Open for business from the first blossoms of spring until the last leaves of autumn, Decker Farm stocks its shelves with organic fruits and vegetables harvested each day from its 11-acre field. Crisp stalks of asparagus beckon shoppers away from ripe tomatoes and juicy lemons, and fresh foods—such as sourdough bread, cheeses, and raisin fennel semolina prepared onsite—add local touches to dinner parties or food-pyramid Halloween costumes.
Housed within a complex designed to resemble a mountainside monastery, the Jacques Marchais Museum of Tibetan Art immerses visitors within an environment intended to foster a widespread appreciation for the artistic and cultural creations of the Himalayan peoples. The fieldstone buildings were inspired by photographs of the Potala Palace—the historic seat of the Dalai Lamas—and the surrounding landscape features terraced gardens, lotus and goldfish ponds, and secluded nooks for meditation or high-stakes staring competitions. This connection to Himalayan architecture is also apparent in the structures' architectural details, such as a flat roof crowned with a four-sided pagoda, the trapezoidal windows, and the slate-capped doorways. When taken together, all of these architectural and landscaping features allow visitors to lose themselves in the setting while viewing the collection of artwork and culturally relevant artifacts.
The museum's permanent collection focuses on rare and sacred pieces from Tibet and nations influenced by Tibetan Buddhism, such as Nepal, Bhutan, Mongolia, and northern China. Featuring works from the 12th–20th centuries, this selection includes everything from bronze sculptures and silk-backed scroll paintings to furniture, photographs, and ritualistic objects. Allowing guests to view these items is only one aspect of the museum's mission though. Additionally, the staff members encourage visitors to engage with Himalayan culture by participating in tai chi and guided-meditation classes that the instructors lead on select days.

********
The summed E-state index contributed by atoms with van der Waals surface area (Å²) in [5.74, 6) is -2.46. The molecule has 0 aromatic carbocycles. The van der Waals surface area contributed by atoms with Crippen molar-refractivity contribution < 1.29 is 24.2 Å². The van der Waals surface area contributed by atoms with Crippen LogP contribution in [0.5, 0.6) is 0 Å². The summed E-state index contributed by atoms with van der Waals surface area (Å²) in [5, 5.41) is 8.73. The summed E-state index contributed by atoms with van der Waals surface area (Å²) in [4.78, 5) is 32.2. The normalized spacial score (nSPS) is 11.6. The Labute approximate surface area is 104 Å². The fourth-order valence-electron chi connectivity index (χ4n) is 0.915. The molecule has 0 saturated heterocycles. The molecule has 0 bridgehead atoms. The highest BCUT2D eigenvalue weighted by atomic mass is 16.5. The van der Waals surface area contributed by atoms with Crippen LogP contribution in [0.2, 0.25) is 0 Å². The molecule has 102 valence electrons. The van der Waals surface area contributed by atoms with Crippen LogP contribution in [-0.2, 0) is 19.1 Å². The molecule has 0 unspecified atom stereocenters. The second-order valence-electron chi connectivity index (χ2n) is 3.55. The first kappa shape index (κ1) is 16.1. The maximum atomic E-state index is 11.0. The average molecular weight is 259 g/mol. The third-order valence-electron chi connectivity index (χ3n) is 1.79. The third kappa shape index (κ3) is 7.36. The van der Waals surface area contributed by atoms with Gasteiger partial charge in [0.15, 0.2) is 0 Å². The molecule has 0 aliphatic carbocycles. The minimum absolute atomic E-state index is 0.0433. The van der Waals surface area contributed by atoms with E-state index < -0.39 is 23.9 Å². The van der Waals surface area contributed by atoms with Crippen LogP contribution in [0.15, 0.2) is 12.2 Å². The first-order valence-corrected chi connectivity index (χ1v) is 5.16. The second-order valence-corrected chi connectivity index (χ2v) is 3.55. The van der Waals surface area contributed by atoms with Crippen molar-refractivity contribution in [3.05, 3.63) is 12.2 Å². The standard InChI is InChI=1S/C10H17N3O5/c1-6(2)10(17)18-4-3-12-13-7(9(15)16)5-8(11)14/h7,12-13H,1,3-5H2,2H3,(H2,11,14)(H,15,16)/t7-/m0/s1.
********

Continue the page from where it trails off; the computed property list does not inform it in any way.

Before New York City's subway system was built, a secret test train, powered only by forced air, once traversed the space beneath City Hall. This little-known fact is just one of many that patrons of Better Adventures may hear during story-filled tours of the Big Apple. Led by New York City natives, tours reveal the stories behind the locations, cluing guests in on the secrets of eclectic neighborhoods and landmarks such as the Brooklyn Bridge and Central Park. The company doesn't just educate the public, either—proceeds from the tours help support Big Brothers Big Sisters of NYC.
At Staten Island Winery, wine enthusiasts transform into bona fide winemakers. They do so under the guidance of Bob Rando, who holds rank as the winery's owner and as an accredited winemaster. Bob and his team walk aspiring vintners through the process, starting with the crushing of grapes and ending with the bottling of finished products. Participants can even choose what kind of wine they make, either by selecting from the facility's list or coming up with their own blend.
Cuisine Type: Traditional American with a global twist
Handicap Accessible: Yes
Number of Tables: 11–25
Parking: Parking lot
Most popular offering: 10-oz. fresh-ground Angus burgers.
Alcohol: Full bar
Delivery / Take-out Available: Yes
Outdoor Seating: Yes
Pro Tip: We have a live band every Thursday and Sunday night.
An eerie bartender, a forgotten concierge, a demented professor—on Haunted Manhattan's treks of the city's spectral underbelly, these are your guides. Each leads a 90-minute tour—in the East Village, West Village, and Greenwich Village, respectively—that stops at 13 haunted landmarks. The ghastly sights include hidden cemeteries beside glamorous hotels and ghost trains zipping through the Astor Place subway stop. Along the way, the guides conjure the spirits of jazz musicians, poet Dylan Thomas, and even Edgar Allen Poe, whose ghost still lingers around East 3rd Street on the off chance Lenore might show up.